To the dismay of commercial fishermen who attended Monday night’s meeting of the Bristol Harbor Commission, Dom Franco, commission chairman, opened debate as to whether the town should mandate that all vessels carry insurance. Currently, there is no requirement that boaters have insurance.
Mr. Franco said the issue was brought to him after a commercial fishing vessel struck and damaged a wooden ladder on the newly refurbished State Street dock. Although the boat owner allegedly told other fishermen that he would repair the damage, nothing has yet been done to repair or pay for the damages.
“One boat broke a ladder, now the town has to replace it,” Mr. Franco said.
Bristol Harbormaster Gregg Marsilli also noted that in instances when a boat sinks, it costs the town a minimum of $25,000 to get a boat unsubmerged.
“Whose liability is that,” he asked.
Commercial fishermen and other commission members did not want to act in haste.
“If it’s a liability issue, you have to take that up with the town,” said Dave Eagan, a town lobsterman. “If it’s a safety issue, get the Coast Guard involved for inspections. It’s a sticky issue.”
While Mr. Eagan appealed to the reason for considering insurance, Bob Morris, owner of two commercial trawlers, appealed to the economics.
“You’re not helping the industry out here,” he said. “If you want to get commercial fishermen out, that’s the way to do it. No one does this. This town wants to do it.”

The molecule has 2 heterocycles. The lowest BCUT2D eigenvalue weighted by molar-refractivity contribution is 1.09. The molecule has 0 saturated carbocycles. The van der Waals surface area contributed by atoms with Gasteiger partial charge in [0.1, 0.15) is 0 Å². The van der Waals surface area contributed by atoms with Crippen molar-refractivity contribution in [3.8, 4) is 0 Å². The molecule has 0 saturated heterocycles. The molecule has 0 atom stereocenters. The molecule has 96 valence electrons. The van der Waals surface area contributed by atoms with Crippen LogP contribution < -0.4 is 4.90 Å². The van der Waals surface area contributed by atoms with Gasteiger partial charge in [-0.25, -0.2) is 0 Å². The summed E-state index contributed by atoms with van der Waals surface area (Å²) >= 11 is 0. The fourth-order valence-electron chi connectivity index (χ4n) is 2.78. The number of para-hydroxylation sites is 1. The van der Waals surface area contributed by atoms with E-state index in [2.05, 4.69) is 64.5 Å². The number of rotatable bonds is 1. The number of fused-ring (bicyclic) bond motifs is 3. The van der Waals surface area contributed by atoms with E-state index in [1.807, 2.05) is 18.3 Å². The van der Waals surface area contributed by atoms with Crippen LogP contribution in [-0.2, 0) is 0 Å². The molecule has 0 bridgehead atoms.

Mr. Eagan agreed, saying that insurance premiums typically amount to 10 percent of the hull value.
“You’ve got to remember, that’s going to be astronomical to a commercial guy,” he said.
Before any action is taken, fishermen and the harbor commission decided that more information is needed.
“I think there’s a lot of gray area that has to be decided,” said commission member Scott Medeiros. “What is the town’s liability? What does that cover?”
Until a committee looks into the town’s current liability with regard to docks and conducts a survey to learn how other town’s with maritime interests handle such issues, the discussion was put on hold.
Mr. Eagan, who does have insurance on his vessel, supported safety and responsible seamanship over liability.
“I’d rather have a well maintained boat without insurance dock next to me than a guy who writes a check and slams into the dock,” he said.